Public sector debt outstanding is reaching levels unprecedented in the
post-war economy.

Industrial Production and Inflation

In this section we present some plots of miscellaneous series that
reflect other characteristics of this business cycle. The decline in
industrial production is dramatic. There is no evidence of inflation or deflation.

Glossary

Compensation includes accrued wages and salaries, supplements,
employer contributions to employee benefit plans, and taxes.

Consumer Price Index measures the price paid by urban consumers
for a representative basket of goods and services. Prices are
collected from 87 urban areas and from approximately 23,000 retail and
service establishments.

Debt Outstanding measures the current level debt owed on credit market
instruments. Credit market instruments include open market paper,
Treasury securities, agency and GSE-backed securities, municipal
securities, corporate and foreign bonds, bank loans, mortgages, and
consumer credit.

Durables are goods that have an average useful life of at least 3
years.

Employment Population Ratio is the ratio of the number of
civilians in the labor force to the total civilian population.

Exports consist of goods and services that are sold or
transferred by U.S. residents to foreign residents.

Goods are tangible commodities that can be stored or inventoried.

Government Consumption Expenditures and Gross Investment measures
current consumption expenditures by the government in order to produce
goods and services to the public and investment in structures and
equipment and software.

Gross Private Domestic Investment measures additions and
replacements to the stock of private fixed assets without deduction of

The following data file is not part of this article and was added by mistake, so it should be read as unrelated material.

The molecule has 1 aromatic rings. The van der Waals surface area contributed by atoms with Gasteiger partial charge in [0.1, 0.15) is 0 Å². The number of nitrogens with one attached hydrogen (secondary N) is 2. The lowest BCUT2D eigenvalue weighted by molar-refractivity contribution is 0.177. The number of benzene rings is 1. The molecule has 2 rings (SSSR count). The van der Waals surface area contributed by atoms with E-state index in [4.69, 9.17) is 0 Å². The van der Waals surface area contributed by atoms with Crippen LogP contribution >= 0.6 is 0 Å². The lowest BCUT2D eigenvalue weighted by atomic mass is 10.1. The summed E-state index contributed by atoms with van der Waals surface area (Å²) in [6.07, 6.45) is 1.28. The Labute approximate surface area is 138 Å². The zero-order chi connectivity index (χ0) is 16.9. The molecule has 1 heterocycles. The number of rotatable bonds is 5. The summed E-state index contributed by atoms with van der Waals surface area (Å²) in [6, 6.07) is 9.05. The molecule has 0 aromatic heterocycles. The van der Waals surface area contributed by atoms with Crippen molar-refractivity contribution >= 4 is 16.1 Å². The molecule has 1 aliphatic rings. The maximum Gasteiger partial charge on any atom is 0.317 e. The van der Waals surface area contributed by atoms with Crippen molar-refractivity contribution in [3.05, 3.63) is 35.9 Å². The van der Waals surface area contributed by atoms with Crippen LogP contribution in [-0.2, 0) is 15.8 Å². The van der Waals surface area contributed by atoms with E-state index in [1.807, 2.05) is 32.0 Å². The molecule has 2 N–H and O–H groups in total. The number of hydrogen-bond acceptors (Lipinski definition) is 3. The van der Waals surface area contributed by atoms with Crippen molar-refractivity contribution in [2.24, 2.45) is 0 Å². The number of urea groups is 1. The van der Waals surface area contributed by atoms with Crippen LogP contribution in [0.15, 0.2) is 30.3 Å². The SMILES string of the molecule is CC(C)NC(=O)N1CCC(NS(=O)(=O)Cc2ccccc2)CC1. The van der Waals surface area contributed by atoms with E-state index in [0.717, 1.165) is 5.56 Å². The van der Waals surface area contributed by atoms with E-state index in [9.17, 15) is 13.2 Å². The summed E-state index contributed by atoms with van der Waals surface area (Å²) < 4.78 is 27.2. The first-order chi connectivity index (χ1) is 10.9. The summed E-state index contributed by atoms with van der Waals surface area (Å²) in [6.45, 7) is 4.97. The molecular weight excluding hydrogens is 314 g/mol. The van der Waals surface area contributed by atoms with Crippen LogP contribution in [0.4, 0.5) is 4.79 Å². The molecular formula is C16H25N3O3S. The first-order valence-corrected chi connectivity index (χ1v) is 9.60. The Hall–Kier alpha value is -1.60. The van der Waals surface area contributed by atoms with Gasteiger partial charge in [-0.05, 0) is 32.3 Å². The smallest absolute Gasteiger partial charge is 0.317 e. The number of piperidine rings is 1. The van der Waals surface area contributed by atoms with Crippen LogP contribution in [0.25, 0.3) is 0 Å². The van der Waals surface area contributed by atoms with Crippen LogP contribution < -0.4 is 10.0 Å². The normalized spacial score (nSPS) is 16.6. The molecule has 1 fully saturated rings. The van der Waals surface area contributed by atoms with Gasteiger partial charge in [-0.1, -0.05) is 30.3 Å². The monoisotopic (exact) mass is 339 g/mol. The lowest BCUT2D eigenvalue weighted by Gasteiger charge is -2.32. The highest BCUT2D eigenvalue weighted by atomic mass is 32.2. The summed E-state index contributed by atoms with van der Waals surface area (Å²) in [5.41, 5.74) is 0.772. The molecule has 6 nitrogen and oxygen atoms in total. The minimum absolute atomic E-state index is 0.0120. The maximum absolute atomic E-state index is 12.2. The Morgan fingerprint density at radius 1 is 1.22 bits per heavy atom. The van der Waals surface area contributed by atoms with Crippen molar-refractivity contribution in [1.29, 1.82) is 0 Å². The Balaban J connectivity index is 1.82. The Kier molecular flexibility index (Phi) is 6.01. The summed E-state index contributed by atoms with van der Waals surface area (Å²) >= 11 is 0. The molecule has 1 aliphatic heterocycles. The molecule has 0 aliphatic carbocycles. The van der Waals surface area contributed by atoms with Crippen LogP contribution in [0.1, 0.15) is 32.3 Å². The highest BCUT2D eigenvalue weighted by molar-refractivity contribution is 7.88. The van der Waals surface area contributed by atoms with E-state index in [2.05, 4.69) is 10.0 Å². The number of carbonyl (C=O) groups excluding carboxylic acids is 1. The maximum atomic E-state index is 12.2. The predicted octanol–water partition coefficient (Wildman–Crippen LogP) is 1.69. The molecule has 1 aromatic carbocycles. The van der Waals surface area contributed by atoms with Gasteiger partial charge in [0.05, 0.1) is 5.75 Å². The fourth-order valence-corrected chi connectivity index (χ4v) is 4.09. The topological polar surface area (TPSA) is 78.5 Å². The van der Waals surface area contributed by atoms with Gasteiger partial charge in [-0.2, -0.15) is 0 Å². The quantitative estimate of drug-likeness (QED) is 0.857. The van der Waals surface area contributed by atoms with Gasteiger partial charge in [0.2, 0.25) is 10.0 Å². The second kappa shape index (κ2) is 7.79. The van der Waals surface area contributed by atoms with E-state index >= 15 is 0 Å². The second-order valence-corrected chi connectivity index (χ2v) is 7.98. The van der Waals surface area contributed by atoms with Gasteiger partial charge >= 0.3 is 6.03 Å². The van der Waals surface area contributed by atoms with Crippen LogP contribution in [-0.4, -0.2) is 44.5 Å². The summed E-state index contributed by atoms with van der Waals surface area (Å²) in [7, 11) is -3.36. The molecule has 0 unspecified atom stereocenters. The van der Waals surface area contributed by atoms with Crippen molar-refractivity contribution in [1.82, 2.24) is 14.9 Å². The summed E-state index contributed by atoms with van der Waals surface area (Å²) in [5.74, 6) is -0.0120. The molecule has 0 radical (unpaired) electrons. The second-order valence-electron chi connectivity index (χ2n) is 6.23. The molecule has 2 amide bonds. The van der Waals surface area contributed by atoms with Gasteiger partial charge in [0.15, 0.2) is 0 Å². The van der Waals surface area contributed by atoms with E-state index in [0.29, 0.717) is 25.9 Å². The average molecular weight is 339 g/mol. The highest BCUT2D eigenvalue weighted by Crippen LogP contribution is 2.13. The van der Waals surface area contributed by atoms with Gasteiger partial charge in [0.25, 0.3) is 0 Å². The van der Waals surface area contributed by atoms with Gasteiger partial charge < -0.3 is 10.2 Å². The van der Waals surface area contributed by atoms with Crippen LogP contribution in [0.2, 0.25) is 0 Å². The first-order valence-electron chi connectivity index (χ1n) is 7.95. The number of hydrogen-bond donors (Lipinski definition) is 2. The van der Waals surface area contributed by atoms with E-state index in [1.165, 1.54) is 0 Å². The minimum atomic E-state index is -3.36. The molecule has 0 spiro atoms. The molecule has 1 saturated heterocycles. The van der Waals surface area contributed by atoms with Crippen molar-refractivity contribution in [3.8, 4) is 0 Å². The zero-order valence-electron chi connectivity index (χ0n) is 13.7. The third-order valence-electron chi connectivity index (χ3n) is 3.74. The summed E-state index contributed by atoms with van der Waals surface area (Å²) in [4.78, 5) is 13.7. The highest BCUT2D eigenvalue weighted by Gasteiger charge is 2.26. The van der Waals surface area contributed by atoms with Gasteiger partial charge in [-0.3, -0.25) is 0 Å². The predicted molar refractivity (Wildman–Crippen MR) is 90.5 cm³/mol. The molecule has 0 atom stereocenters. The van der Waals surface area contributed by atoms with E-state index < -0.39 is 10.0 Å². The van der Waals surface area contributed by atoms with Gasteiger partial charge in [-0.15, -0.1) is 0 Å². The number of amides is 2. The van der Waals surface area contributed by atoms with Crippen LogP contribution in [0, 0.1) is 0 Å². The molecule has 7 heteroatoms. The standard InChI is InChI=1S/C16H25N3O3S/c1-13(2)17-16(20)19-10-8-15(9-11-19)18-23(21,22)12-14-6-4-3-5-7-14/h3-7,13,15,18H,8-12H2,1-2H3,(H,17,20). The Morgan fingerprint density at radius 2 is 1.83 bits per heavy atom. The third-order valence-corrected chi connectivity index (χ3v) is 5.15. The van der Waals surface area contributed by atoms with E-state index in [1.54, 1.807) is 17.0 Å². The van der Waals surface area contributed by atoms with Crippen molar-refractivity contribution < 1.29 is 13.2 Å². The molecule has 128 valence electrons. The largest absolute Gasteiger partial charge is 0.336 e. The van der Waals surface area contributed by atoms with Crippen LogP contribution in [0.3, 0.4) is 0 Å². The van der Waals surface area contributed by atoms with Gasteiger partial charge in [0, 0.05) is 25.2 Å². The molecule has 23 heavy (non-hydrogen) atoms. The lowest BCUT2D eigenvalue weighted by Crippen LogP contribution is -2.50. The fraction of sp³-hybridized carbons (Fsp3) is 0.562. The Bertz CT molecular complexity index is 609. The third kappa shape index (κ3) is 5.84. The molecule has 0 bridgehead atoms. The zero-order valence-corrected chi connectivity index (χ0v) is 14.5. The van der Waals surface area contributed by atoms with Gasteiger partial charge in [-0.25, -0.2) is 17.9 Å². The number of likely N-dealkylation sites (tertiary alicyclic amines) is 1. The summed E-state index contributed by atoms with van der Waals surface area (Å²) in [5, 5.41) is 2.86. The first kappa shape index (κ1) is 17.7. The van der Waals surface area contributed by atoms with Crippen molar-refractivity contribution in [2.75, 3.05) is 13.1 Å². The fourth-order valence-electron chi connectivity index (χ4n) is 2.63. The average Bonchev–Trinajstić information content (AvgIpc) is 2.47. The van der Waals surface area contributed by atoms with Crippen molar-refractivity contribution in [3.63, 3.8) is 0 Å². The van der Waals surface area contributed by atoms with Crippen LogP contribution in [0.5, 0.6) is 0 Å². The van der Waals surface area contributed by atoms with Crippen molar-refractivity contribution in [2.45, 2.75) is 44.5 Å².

depreciation.

Imports consist of goods and services that are sold or
transferred by foreign residents to U.S. residents.

Industrial Production Index measures real output of
manufacturing, mining, and electric and gas utilities industries.

Job Openings or Vacancies are all positions that are open (not
filled) on the last business day of the month.

Labor Force is defined as the number of unemployed persons plus
the number of employed persons.

Labor Force Participation Rate is the ratio of unemployed persons
to the number of persons in the labor force.

Net Worth equals to total assets minus total liabilities. Assets
include owner-occupied real estate, consumer durables, and equipment
and software owned by nonprofit organizations.

Nondurables are goods that have an average useful life of less
than 3 years.

Nonresidential Fixed Investment measures investment by businesses
and nonprofit institutions in nonresidential structures and in
equipment and software.

Personal Consumption Expenditures measures the value of goods
and services purchased by households, nonprofit institutions that
primarily serve households, private noninsured welfare funds, and
private trust funds.

Residential Fixed Investment measures investment by businesses
and households in residential structures and equipment, primarily new
construction of single-family and multifamily units.

Services are commodities that cannot be stored or inventoried and
that are usually consumed at the place and time of purchase.

Total Borrowing measures the flow of new credit market
liabilities during the period. Credit market liabilities include open market paper,
Treasury securities, agency and GSE-backed securities, municipal
securities, corporate and foreign bonds, bank loans, mortgages, and
consumer credit.